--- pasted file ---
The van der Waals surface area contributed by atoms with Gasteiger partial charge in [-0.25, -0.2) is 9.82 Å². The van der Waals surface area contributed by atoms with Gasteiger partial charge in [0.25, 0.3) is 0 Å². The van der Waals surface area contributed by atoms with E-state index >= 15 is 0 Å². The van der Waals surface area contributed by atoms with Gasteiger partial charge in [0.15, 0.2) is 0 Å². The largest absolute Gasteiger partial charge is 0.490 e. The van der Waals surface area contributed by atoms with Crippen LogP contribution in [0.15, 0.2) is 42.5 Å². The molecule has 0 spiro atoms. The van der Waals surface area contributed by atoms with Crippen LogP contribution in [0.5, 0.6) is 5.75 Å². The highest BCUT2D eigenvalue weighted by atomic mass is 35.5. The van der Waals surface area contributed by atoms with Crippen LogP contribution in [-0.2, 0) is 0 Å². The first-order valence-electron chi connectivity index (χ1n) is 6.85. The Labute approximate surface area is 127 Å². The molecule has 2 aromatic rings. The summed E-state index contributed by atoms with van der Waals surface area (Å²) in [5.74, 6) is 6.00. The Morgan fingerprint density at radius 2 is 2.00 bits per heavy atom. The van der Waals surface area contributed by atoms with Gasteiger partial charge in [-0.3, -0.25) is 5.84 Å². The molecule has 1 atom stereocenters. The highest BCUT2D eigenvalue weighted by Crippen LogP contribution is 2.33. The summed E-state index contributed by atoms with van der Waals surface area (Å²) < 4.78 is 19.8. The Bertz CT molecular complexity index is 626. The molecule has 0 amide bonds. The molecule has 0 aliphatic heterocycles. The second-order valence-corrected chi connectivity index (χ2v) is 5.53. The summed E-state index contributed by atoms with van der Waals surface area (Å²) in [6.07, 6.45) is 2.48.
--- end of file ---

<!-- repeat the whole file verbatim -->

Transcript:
The van der Waals surface area contributed by atoms with Gasteiger partial charge in [-0.25, -0.2) is 9.82 Å². The van der Waals surface area contributed by atoms with Gasteiger partial charge in [0.25, 0.3) is 0 Å². The van der Waals surface area contributed by atoms with E-state index >= 15 is 0 Å². The van der Waals surface area contributed by atoms with Gasteiger partial charge in [0.15, 0.2) is 0 Å². The largest absolute Gasteiger partial charge is 0.490 e. The van der Waals surface area contributed by atoms with Crippen LogP contribution in [0.15, 0.2) is 42.5 Å². The molecule has 0 spiro atoms. The van der Waals surface area contributed by atoms with Crippen LogP contribution in [0.5, 0.6) is 5.75 Å². The highest BCUT2D eigenvalue weighted by atomic mass is 35.5. The van der Waals surface area contributed by atoms with Crippen LogP contribution in [-0.2, 0) is 0 Å². The first-order valence-electron chi connectivity index (χ1n) is 6.85. The Labute approximate surface area is 127 Å². The molecule has 2 aromatic rings. The summed E-state index contributed by atoms with van der Waals surface area (Å²) in [5.74, 6) is 6.00. The Morgan fingerprint density at radius 2 is 2.00 bits per heavy atom. The van der Waals surface area contributed by atoms with Gasteiger partial charge in [-0.3, -0.25) is 5.84 Å². The molecule has 1 atom stereocenters. The highest BCUT2D eigenvalue weighted by Crippen LogP contribution is 2.33. The summed E-state index contributed by atoms with van der Waals surface area (Å²) < 4.78 is 19.8. The Bertz CT molecular complexity index is 626. The molecule has 0 amide bonds. The molecule has 0 aliphatic heterocycles. The second-order valence-corrected chi connectivity index (χ2v) is 5.53. The summed E-state index contributed by atoms with van der Waals surface area (Å²) in [6.07, 6.45) is 2.48.